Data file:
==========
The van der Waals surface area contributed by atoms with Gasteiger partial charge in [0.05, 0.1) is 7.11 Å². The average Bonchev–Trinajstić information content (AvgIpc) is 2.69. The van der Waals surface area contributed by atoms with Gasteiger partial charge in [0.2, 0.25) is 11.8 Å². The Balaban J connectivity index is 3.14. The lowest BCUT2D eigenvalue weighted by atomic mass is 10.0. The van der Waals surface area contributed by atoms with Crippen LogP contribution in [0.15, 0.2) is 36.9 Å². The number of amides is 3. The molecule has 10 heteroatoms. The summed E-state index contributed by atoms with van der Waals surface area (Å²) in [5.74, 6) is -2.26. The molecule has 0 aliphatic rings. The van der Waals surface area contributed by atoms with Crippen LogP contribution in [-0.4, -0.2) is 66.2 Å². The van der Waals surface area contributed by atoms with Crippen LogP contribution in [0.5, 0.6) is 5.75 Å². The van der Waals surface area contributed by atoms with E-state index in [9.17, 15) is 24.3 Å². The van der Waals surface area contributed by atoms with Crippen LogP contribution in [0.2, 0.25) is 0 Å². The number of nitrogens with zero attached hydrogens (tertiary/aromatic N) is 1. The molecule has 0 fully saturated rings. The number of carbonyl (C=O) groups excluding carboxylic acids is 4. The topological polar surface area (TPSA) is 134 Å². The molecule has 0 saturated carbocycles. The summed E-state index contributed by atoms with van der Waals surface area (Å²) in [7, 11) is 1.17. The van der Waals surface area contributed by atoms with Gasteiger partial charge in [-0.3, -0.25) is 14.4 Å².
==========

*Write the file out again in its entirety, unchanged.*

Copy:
The van der Waals surface area contributed by atoms with Gasteiger partial charge in [0.05, 0.1) is 7.11 Å². The average Bonchev–Trinajstić information content (AvgIpc) is 2.69. The van der Waals surface area contributed by atoms with Gasteiger partial charge in [0.2, 0.25) is 11.8 Å². The Balaban J connectivity index is 3.14. The lowest BCUT2D eigenvalue weighted by atomic mass is 10.0. The van der Waals surface area contributed by atoms with Crippen LogP contribution in [0.15, 0.2) is 36.9 Å². The number of amides is 3. The molecule has 10 heteroatoms. The summed E-state index contributed by atoms with van der Waals surface area (Å²) in [5.74, 6) is -2.26. The molecule has 0 aliphatic rings. The van der Waals surface area contributed by atoms with Crippen LogP contribution in [-0.4, -0.2) is 66.2 Å². The van der Waals surface area contributed by atoms with Crippen LogP contribution in [0.5, 0.6) is 5.75 Å². The van der Waals surface area contributed by atoms with E-state index in [9.17, 15) is 24.3 Å². The van der Waals surface area contributed by atoms with Crippen LogP contribution in [0.2, 0.25) is 0 Å². The number of nitrogens with zero attached hydrogens (tertiary/aromatic N) is 1. The molecule has 0 fully saturated rings. The number of carbonyl (C=O) groups excluding carboxylic acids is 4. The topological polar surface area (TPSA) is 134 Å². The molecule has 0 saturated carbocycles. The summed E-state index contributed by atoms with van der Waals surface area (Å²) in [7, 11) is 1.17. The van der Waals surface area contributed by atoms with Gasteiger partial charge in [-0.3, -0.25) is 14.4 Å².